2 April 2021
A recent article in Injury and Prevention by Stein, Bachani, and Hoe on Alcohol Industry Involvement in Road Safety NGOs points to evidence that alcohol companies are seeking to limit the impact of sales losses from drink driving reduction initiatives by partnering with road safety stakeholders.
As an organization, the Alliance does not accept funding from the alcohol industry. However, Alliance member NGOs are independent organizations and can seek the funding they might see fit to achieve their work.
Although we were not consulted on the data in the report, we welcome research that identifies risks and weaknesses in the road safety response and helps us to bring a strong evidence-base to our members.
Primarily, it is a strong reflection on the lack of funding available to road safety NGOs that some of our members accept support from the alcohol industry. Absence of other options results in some NGOs making hard choices to accept funding from alcohol companies, or indeed other sectors that might be seen as having alternative agendas, in order to be able to implement life-saving programs because no other avenues are available to them.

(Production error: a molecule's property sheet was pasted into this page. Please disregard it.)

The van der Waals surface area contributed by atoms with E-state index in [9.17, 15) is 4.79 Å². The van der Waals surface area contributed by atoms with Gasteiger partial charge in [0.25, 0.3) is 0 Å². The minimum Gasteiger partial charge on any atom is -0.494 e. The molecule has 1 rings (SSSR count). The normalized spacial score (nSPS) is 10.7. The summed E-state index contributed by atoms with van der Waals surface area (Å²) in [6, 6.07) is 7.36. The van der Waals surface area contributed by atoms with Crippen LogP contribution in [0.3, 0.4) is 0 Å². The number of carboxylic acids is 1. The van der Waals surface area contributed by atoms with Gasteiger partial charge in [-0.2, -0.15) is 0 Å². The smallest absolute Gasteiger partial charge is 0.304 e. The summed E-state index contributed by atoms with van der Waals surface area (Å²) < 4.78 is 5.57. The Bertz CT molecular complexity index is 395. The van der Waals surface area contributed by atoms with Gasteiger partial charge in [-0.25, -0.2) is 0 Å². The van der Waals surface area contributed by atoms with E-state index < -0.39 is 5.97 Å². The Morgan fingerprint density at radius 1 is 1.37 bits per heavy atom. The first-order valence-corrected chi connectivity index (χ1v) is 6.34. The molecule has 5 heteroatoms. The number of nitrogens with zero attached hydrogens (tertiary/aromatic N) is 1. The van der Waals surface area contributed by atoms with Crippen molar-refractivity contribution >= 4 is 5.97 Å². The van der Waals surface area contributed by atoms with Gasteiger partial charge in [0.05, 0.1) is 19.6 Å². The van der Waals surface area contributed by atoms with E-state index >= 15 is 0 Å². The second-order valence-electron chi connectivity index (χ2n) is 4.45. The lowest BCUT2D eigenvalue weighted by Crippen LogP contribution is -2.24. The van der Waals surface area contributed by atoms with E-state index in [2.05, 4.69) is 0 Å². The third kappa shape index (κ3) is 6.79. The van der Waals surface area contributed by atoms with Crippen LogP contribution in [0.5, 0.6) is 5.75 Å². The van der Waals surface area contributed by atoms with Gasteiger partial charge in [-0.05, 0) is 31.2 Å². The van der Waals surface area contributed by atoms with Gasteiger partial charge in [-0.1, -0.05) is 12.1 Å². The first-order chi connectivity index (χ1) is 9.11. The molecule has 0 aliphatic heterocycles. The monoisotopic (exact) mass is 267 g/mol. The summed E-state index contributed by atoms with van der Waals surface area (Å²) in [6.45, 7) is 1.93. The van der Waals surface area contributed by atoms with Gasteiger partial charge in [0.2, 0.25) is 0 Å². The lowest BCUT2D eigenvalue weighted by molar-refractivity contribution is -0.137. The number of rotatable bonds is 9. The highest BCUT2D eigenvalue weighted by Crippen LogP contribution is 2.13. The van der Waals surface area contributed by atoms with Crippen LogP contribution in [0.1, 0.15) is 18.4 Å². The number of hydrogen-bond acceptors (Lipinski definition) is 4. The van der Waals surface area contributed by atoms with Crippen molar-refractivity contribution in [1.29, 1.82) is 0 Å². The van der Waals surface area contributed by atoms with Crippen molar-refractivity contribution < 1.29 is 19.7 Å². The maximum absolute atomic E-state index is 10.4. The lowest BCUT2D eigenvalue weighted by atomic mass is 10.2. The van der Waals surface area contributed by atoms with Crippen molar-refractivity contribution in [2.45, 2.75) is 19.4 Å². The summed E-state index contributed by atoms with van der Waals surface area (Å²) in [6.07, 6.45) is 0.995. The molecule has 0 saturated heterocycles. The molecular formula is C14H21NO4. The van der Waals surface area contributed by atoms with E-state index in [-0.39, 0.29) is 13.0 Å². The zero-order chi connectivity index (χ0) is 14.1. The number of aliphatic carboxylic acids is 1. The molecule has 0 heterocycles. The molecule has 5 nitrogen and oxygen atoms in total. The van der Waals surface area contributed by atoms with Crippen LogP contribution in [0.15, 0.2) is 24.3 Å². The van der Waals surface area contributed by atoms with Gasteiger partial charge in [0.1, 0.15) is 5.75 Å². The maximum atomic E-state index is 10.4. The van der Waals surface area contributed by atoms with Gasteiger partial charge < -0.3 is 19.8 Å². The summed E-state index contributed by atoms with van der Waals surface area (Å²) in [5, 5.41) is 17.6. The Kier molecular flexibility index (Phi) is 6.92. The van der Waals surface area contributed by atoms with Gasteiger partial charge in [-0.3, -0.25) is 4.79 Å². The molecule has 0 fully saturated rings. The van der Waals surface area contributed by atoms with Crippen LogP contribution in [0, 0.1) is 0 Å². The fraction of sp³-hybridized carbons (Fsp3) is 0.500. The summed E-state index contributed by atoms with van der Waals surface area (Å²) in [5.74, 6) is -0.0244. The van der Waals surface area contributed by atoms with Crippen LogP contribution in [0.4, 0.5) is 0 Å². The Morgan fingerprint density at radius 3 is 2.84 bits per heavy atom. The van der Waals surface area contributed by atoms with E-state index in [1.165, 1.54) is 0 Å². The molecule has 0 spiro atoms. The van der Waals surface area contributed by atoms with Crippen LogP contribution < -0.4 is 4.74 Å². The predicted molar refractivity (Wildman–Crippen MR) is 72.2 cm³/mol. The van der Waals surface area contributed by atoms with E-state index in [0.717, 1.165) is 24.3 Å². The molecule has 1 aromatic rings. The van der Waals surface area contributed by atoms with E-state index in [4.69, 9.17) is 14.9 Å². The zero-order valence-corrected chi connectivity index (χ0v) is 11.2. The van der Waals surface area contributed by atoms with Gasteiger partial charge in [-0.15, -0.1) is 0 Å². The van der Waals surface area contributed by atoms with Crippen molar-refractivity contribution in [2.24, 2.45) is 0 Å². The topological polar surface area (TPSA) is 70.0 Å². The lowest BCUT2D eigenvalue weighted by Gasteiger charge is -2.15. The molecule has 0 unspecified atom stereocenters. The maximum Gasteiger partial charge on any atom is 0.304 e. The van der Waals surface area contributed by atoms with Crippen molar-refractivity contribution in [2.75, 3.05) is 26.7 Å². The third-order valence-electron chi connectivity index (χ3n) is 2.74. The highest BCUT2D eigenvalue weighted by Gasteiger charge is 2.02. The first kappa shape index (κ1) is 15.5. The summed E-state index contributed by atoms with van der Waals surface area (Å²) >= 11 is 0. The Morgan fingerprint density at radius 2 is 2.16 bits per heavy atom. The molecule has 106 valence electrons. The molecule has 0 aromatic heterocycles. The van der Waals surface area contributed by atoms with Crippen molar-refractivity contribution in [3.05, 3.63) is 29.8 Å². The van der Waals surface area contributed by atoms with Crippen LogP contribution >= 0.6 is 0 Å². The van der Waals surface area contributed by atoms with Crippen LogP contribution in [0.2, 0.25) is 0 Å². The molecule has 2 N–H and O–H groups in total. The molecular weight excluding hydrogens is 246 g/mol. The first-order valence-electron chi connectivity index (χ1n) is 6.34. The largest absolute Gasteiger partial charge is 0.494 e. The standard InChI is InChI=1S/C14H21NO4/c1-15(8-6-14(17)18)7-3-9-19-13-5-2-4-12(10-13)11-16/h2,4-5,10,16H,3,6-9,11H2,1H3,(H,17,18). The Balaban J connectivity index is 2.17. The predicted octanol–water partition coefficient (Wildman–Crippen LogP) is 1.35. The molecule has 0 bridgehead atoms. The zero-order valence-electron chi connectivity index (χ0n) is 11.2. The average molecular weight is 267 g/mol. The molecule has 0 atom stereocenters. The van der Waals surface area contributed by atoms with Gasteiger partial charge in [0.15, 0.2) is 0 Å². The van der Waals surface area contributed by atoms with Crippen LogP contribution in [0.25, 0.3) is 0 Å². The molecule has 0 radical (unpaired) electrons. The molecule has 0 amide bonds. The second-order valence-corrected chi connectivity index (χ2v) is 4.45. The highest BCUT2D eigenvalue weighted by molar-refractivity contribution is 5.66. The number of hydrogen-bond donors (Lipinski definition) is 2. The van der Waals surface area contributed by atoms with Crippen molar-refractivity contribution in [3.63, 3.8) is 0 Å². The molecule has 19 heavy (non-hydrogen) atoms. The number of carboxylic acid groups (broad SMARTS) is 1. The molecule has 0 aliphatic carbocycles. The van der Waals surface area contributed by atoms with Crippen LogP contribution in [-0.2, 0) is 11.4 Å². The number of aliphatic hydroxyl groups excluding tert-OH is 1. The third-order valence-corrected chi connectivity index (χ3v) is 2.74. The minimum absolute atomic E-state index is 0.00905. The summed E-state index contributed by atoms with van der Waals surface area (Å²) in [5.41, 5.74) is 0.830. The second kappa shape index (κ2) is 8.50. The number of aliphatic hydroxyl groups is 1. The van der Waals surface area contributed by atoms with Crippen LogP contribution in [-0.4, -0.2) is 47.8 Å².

Road safety NGOs, especially in low- and middle-income countries, are often funded out of their founders’ own pockets and are frequently undertaking work that should be covered by government budgets, but for which they, unlike commercial contractors, are expected to complete without adequate funds.
We, the Alliance, call for national and local government to allocate road safety budgets that reflect the value of life, the devastating social and economic impact of road crashes on citizens’ lives, and the cost-benefit of road safety initiatives.
We also call for governments and other stakeholders to recognize road safety NGOs as professionals and to fund their evidence-based activities.
By doing so, we will draw closer to achieving urgent progress toward reducing the unacceptable 1.35 million road deaths each year.